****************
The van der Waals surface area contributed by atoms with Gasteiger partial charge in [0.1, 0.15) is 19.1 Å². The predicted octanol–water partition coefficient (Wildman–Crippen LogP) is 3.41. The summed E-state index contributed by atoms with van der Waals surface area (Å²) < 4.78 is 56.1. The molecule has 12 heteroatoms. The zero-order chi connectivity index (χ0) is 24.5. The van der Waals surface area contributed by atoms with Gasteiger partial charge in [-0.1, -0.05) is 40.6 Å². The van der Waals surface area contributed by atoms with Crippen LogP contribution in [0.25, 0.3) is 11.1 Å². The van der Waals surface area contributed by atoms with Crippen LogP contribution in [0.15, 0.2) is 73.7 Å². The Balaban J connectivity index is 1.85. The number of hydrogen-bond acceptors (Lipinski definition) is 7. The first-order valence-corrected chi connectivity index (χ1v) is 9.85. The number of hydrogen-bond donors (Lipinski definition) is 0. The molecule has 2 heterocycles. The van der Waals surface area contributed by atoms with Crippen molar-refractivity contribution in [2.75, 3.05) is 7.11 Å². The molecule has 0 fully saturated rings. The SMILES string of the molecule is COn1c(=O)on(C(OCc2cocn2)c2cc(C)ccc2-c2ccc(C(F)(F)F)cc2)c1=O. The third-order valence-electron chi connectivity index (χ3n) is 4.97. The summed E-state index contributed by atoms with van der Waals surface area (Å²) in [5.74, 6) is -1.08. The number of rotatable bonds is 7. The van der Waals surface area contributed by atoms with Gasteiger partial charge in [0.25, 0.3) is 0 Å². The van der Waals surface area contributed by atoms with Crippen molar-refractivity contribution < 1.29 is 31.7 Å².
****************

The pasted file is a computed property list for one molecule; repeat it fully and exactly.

The van der Waals surface area contributed by atoms with Gasteiger partial charge in [0.1, 0.15) is 19.1 Å². The predicted octanol–water partition coefficient (Wildman–Crippen LogP) is 3.41. The summed E-state index contributed by atoms with van der Waals surface area (Å²) < 4.78 is 56.1. The molecule has 12 heteroatoms. The zero-order chi connectivity index (χ0) is 24.5. The van der Waals surface area contributed by atoms with Gasteiger partial charge in [-0.1, -0.05) is 40.6 Å². The van der Waals surface area contributed by atoms with Crippen LogP contribution in [0.25, 0.3) is 11.1 Å². The van der Waals surface area contributed by atoms with Crippen LogP contribution in [0.15, 0.2) is 73.7 Å². The Balaban J connectivity index is 1.85. The number of hydrogen-bond acceptors (Lipinski definition) is 7. The first-order valence-corrected chi connectivity index (χ1v) is 9.85. The number of hydrogen-bond donors (Lipinski definition) is 0. The molecule has 2 heterocycles. The van der Waals surface area contributed by atoms with Crippen molar-refractivity contribution in [2.75, 3.05) is 7.11 Å². The molecule has 0 fully saturated rings. The SMILES string of the molecule is COn1c(=O)on(C(OCc2cocn2)c2cc(C)ccc2-c2ccc(C(F)(F)F)cc2)c1=O. The third-order valence-electron chi connectivity index (χ3n) is 4.97. The summed E-state index contributed by atoms with van der Waals surface area (Å²) in [5.74, 6) is -1.08. The number of rotatable bonds is 7. The van der Waals surface area contributed by atoms with Gasteiger partial charge in [0.25, 0.3) is 0 Å². The van der Waals surface area contributed by atoms with Crippen molar-refractivity contribution < 1.29 is 31.7 Å².